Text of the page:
JavaScript: Getter/Setter Properties

By Xah Lee. Date: . Last updated: .

A Getter Property and Setter Property, together are also known as Accessor Properties. They are a special type of property that when accessed, they implicitly calls a function to get or set the value. [see Property Overview]

Getter Property
a special property such that when accessed e.g. obj.color, a function is called implicitly do generate the value (as if there's a method obj.getColor()).
Setter Property
a special property such that when set e.g. obj.color = val, a function is called implicitly to do it (as if there is a method obj.setColor(val)).

Create Getter Property

Getter property syntax is:

get keyName () {functionBody}

Here is example of a getter that returns a random number.

// object with 2 properties: p1 and p2. The p2 is a getter property that returns a random number
const xx = {
  p1: 1,
  get p2() {
    return Math.round(Math.random() * 100);
  },
};

// access property p2
console.log(xx.p2); // 91
console.log(xx.p2); // 37
console.log(xx.p2); // 79

Create Setter Property

Setter property syntax is:

set keyName (arg) {functionBody}

// object with 2 properties, p1 and p2. p2 is a setter property, it sets p1
const jj = {
  p1: 1,
  set p2(x) {
    this.p1 = x;
    return 7; // return value is ignored
  },
};

jj.p2 = 3;

console.log(jj.p1 === 3);

Property Key with Both Getter and Setter

A property key can be both getter and setter.

// getter and setter of the same name

const jj = {
  xx: 0,

  // getter property
  get kk() {
    return this.xx;
  },

  // setter property
  set kk(x) {
    this.xx = x;
  },
};

console.log(jj.kk === 0);

jj.kk = 3;

console.log(jj.kk === 3);

Getter/Setter Cannot Have Own Value

You cannot have a getter or setter that holds a value itself . (unless you use complex technique such as Closure) To hold/modify a value, use another property key. A good solution is to create a Symbol key property and have the getter/setter access/modify its value.

Add Getter/Setter Property

Delete Getter/Setter Property

example:

// delete both getter and setter of key gg

const jj = {
  get gg() {
    console.log("getter called");
  },
  set gg(x) {
    console.log("setter called");
  },
};

// delete property gg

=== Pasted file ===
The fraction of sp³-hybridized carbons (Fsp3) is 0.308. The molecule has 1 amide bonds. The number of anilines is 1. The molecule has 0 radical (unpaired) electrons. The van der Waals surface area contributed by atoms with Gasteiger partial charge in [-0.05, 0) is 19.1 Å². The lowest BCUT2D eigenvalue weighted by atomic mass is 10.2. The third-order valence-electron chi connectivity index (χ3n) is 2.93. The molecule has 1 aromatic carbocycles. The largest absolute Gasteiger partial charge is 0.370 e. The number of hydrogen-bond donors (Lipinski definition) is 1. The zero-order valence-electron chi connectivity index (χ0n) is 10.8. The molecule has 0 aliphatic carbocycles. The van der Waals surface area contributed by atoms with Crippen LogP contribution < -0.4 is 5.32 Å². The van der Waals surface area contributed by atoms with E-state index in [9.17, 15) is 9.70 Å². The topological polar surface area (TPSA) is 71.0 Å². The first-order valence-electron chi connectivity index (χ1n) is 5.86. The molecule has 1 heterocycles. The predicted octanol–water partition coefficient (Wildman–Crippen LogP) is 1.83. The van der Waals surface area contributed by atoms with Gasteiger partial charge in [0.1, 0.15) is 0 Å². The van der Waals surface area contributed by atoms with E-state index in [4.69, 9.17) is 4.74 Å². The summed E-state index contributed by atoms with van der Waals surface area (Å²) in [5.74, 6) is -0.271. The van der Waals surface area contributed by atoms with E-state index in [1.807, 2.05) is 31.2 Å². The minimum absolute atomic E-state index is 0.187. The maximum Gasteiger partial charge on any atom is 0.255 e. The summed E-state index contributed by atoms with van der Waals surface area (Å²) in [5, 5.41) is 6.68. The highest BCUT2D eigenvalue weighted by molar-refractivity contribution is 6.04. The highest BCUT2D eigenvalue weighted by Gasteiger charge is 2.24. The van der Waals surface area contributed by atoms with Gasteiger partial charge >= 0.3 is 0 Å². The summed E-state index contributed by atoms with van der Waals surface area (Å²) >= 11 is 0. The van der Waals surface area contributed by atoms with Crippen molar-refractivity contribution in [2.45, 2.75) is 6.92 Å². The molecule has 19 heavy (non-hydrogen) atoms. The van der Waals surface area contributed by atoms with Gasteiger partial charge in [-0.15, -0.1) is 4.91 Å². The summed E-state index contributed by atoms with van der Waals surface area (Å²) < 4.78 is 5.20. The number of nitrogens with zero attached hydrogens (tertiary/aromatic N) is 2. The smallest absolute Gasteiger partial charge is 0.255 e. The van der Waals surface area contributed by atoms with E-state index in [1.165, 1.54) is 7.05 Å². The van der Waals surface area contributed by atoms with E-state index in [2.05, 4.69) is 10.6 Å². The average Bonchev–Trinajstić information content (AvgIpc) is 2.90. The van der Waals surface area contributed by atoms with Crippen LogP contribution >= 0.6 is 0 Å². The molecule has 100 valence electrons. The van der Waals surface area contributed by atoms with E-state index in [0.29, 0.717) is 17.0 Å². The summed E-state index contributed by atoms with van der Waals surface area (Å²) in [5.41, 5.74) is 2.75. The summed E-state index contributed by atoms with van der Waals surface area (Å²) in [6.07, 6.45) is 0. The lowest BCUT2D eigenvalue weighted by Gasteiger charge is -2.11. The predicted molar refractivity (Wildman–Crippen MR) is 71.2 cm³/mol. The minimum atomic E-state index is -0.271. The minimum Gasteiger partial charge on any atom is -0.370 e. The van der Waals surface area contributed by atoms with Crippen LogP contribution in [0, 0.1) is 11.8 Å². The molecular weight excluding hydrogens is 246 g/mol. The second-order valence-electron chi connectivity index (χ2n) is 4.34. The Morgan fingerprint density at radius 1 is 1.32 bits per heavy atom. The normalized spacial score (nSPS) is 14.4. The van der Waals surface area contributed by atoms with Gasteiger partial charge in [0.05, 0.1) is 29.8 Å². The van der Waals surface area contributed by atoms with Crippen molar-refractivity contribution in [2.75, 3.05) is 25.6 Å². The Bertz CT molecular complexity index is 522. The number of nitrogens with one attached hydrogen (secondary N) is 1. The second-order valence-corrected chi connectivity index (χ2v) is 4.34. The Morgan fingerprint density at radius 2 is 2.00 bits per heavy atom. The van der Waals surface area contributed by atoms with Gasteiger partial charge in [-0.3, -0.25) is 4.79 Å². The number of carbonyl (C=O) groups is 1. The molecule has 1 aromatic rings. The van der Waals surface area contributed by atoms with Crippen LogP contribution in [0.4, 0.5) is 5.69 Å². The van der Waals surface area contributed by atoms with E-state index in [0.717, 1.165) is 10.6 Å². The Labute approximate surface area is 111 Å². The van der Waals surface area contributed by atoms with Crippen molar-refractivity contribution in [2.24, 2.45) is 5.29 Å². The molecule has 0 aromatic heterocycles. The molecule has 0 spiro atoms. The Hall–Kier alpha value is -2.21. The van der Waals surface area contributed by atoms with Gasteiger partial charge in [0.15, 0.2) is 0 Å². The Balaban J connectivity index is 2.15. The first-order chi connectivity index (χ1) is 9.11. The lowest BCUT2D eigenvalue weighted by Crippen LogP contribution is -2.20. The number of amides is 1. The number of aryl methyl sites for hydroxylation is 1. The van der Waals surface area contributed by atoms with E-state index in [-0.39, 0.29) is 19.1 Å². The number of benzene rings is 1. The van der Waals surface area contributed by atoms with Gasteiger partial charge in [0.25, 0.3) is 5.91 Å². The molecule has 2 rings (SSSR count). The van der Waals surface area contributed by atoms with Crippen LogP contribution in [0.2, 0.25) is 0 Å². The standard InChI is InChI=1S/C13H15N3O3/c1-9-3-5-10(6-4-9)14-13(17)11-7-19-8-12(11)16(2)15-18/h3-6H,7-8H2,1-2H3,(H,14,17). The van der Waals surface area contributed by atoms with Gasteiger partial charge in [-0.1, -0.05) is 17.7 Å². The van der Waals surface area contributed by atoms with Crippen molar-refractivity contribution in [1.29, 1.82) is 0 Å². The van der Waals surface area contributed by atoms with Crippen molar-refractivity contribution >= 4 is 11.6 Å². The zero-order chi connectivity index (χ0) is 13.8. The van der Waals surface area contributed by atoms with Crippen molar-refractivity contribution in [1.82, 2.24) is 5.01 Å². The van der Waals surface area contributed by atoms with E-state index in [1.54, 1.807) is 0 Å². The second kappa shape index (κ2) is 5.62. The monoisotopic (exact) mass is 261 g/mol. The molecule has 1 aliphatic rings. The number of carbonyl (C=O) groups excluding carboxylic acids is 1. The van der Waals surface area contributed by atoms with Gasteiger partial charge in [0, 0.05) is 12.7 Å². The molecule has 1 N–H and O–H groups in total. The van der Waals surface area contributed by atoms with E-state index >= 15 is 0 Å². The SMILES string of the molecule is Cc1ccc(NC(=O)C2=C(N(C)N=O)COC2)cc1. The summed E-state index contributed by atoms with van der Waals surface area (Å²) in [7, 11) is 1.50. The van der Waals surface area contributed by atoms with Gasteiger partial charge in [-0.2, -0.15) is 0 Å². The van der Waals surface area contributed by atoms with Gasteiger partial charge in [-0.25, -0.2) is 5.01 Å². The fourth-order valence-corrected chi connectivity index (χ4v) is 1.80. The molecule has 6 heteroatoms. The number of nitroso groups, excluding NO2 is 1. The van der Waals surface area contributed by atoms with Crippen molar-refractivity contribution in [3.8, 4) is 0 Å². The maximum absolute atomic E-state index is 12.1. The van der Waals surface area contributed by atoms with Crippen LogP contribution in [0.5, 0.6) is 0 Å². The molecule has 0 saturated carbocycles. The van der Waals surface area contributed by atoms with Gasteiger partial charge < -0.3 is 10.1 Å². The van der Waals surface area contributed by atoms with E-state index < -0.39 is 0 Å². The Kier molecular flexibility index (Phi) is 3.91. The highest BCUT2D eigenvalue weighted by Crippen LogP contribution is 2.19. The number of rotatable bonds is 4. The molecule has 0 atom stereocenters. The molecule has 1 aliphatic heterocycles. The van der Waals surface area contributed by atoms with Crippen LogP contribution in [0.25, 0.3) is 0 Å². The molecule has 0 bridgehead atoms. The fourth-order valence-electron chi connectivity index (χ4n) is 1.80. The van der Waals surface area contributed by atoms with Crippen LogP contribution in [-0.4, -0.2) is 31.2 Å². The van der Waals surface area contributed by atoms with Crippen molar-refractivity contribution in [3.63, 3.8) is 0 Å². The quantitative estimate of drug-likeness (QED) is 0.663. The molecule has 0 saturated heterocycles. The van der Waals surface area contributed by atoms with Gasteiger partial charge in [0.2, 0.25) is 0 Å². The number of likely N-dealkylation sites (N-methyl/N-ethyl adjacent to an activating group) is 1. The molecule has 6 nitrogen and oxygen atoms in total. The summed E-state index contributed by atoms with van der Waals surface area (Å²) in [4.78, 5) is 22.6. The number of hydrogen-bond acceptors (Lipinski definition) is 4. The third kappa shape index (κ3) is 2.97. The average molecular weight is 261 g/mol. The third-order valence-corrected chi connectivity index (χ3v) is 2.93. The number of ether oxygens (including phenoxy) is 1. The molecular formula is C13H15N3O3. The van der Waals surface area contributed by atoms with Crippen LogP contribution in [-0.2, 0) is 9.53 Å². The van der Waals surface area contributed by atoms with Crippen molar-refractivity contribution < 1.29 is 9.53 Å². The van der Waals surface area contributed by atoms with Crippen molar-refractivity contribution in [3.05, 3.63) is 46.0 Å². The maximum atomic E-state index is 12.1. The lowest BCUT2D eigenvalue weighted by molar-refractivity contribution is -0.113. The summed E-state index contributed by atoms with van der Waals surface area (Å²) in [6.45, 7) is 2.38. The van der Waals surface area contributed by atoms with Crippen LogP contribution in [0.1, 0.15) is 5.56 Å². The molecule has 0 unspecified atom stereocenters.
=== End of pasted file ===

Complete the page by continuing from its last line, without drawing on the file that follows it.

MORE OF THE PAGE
Reflect.deleteProperty(jj, "gg");

// verify
console.log(jj.hasOwnProperty("gg") === false);

Property of the Same Key, Latter Overrides

When the same property key appear multiple times, whichever comes later overrides the previous. The only exception is that the same key can be both setter and getter.

// when getter/setter property have the same key as a data property key, whichever comes later overrides the previous

const jj = {
  get kk() {
    3;
  },
  kk: 1,
};

console.log(jj.kk === 1);

ThisBinding in Getter/Setter

The this keyword in getter/setter is the object. [see this Binding]

// value of this keyword in getter/setter is the object.
const jj = {
  get kk() {
    console.log(this === jj);
  },
  set kk(x) {
    console.log(this === jj);
  },
};

jj.kk;

jj.kk = 3;

Getter/Setter Property Attributes

Every property has special info attached, called Property Attributes.

Getter property has these attributes:

enumerable
Value is true/false.
configurable
Value is true/false.
get
Value is a function.

Setter property has these attributes:

enumerable
Value is true/false.
configurable
Value is true/false.
set
Value is a function.

There's no writable attribute, nor value attribute, for getter and setter property.

If a accessor property only has getter, it cannot be written to. If it only has a setter, it cannot be read.

The getter and setter attributes are reflected in its Property Descriptor syntax:

{ get: f, set: f, enumerable: boolean, configurable: boolean }

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